There is therefore an emerging needs for industrial print heads that are resistant to attack from acids/alkalis/solvents and that have good mechanical abrasion/wear resistance to allow thermal inkjets to be used for new applications such as the precise deposition of functional materials, e.g. liquids intended to form conductors and resistors in miniature electrical circuits.

It is an object of the invention to provide an improved method of making an inkjet printhead in which, at least in certain embodiments, these needs are met.

DISCLOSURE OF THE INVENTION

The invention provides an inkjet printhead comprising a substrate, an ink ejection circuit on a surface of the substrate, a patterned planarization layer on the surface of the substrate, and a ceramic body having a substantially flat surface intimately bonded to the planarization layer, the ceramic body and planarization layer together defining at least one ink ejection chamber and associated ink ejection nozzle with the nozzle and at least the major part of the height of the chamber formed in the ceramic body.

Preferably the ceramic body is a monolithic layer and most preferably comprises silicon carbide, silicon nitride, yttria-modified zirconia or alumina.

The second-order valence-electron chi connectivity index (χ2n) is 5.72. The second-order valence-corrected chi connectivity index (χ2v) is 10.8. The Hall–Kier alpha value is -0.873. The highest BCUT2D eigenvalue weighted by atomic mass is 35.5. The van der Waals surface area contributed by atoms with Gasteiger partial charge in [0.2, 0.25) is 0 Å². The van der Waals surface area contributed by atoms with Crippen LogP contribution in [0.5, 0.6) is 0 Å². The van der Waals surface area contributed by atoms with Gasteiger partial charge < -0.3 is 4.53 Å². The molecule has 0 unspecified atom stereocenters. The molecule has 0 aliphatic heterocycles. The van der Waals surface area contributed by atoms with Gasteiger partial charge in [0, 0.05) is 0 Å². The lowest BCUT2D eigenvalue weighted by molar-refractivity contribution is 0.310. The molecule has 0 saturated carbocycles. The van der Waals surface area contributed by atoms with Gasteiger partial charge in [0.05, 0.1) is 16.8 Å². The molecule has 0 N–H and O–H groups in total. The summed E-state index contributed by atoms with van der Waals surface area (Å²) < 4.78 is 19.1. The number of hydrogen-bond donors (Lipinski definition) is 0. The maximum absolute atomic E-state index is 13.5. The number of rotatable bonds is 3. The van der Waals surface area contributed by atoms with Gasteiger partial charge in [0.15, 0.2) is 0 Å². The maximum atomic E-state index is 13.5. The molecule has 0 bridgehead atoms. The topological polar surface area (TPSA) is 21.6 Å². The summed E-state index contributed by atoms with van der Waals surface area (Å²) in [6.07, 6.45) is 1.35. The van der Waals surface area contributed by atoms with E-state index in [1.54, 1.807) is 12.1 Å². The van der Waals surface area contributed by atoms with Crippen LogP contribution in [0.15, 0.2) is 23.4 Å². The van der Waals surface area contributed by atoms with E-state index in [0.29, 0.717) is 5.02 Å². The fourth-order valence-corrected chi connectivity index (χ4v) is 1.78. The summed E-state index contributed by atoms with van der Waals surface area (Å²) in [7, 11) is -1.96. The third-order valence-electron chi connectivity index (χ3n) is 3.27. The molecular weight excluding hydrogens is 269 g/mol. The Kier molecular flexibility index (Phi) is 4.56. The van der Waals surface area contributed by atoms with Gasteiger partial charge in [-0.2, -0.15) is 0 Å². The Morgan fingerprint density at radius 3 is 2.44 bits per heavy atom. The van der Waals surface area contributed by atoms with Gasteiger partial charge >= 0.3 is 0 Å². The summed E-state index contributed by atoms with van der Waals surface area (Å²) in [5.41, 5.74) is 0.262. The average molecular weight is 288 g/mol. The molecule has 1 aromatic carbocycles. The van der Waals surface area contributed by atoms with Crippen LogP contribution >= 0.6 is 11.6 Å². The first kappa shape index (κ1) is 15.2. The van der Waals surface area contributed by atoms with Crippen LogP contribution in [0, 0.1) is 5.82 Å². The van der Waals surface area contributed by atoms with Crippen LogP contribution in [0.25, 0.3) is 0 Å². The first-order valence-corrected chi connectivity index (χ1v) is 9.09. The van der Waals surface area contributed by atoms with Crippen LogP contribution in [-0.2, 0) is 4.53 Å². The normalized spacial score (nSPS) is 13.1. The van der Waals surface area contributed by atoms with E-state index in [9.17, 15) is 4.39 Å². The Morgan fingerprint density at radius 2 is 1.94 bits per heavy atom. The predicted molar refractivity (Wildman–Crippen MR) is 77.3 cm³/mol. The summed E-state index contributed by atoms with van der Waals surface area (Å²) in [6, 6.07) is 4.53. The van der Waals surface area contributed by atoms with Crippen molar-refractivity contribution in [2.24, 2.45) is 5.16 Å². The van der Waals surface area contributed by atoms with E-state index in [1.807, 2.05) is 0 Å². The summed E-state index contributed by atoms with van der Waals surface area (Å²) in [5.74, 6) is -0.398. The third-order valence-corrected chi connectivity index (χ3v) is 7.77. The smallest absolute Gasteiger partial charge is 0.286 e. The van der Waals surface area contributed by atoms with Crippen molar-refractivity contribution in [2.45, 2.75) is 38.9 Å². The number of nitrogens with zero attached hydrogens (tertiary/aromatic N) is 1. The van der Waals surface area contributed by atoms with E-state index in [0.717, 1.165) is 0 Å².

The invention further provides a method of making an inkjet printhead comprising forming an ink ejection circuit on a surface of a substrate, forming a patterned planarization layer on the surface of the substrate, and intimately bonding a substantially flat surface of a ceramic body to the planarization layer, the ceramic body and planarization layer together defining at least one ink ejection chamber and associated ink ejection nozzle with the nozzle and at least the major part of the height of the chamber formed in the ceramic body.

According to an embodiment of the invention, the ceramic body is formed by attaching one surface of a ceramic layer to a first temporary substrate, selectively etching the opposite surface of the ceramic layer to form at least one blind nozzle, attaching the said opposite surface of the ceramic layer to a second temporary substrate, removing the first temporary substrate, and selectively etching the said one surface of the ceramic layer to form at least one ink jet chamber communicating with the nozzle, the said one surface being the surface which is intimately bonded to the planarization layer.